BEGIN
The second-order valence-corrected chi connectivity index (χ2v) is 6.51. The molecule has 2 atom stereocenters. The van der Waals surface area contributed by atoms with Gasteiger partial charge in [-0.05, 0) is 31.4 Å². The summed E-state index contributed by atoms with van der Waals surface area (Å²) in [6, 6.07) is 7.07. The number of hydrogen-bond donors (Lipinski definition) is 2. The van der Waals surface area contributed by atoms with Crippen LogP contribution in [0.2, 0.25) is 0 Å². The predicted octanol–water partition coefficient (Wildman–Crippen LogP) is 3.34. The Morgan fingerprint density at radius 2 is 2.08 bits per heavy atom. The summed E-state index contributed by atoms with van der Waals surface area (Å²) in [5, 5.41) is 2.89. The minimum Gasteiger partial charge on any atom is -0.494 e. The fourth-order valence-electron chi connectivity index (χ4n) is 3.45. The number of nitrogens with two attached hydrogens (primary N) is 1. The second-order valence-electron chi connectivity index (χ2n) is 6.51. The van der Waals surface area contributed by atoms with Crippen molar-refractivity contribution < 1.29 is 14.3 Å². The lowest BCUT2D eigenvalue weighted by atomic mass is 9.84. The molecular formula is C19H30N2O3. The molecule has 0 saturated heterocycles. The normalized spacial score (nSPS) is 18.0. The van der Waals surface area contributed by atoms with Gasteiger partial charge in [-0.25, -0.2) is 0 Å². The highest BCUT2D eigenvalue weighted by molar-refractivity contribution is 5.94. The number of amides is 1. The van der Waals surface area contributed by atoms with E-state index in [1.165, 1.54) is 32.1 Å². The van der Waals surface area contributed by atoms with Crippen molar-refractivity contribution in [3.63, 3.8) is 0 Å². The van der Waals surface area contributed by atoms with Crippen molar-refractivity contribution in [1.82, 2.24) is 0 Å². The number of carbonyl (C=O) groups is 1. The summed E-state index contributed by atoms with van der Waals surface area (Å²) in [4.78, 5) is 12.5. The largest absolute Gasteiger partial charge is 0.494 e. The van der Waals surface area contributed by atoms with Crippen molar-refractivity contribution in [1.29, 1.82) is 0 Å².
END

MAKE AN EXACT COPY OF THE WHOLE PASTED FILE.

The second-order valence-corrected chi connectivity index (χ2v) is 6.51. The molecule has 2 atom stereocenters. The van der Waals surface area contributed by atoms with Gasteiger partial charge in [-0.05, 0) is 31.4 Å². The summed E-state index contributed by atoms with van der Waals surface area (Å²) in [6, 6.07) is 7.07. The number of hydrogen-bond donors (Lipinski definition) is 2. The van der Waals surface area contributed by atoms with Crippen LogP contribution in [0.2, 0.25) is 0 Å². The predicted octanol–water partition coefficient (Wildman–Crippen LogP) is 3.34. The Morgan fingerprint density at radius 2 is 2.08 bits per heavy atom. The summed E-state index contributed by atoms with van der Waals surface area (Å²) in [5, 5.41) is 2.89. The minimum Gasteiger partial charge on any atom is -0.494 e. The fourth-order valence-electron chi connectivity index (χ4n) is 3.45. The number of nitrogens with two attached hydrogens (primary N) is 1. The second-order valence-electron chi connectivity index (χ2n) is 6.51. The van der Waals surface area contributed by atoms with Crippen molar-refractivity contribution < 1.29 is 14.3 Å². The lowest BCUT2D eigenvalue weighted by atomic mass is 9.84. The molecular formula is C19H30N2O3. The molecule has 0 saturated heterocycles. The normalized spacial score (nSPS) is 18.0. The van der Waals surface area contributed by atoms with Gasteiger partial charge in [-0.25, -0.2) is 0 Å². The highest BCUT2D eigenvalue weighted by molar-refractivity contribution is 5.94. The number of amides is 1. The van der Waals surface area contributed by atoms with E-state index in [1.165, 1.54) is 32.1 Å². The van der Waals surface area contributed by atoms with Crippen molar-refractivity contribution in [3.63, 3.8) is 0 Å². The van der Waals surface area contributed by atoms with Crippen molar-refractivity contribution in [1.82, 2.24) is 0 Å². The number of carbonyl (C=O) groups is 1. The summed E-state index contributed by atoms with van der Waals surface area (Å²) in [4.78, 5) is 12.5. The largest absolute Gasteiger partial charge is 0.494 e. The van der Waals surface area contributed by atoms with Crippen molar-refractivity contribution in [1.29, 1.82) is 0 Å².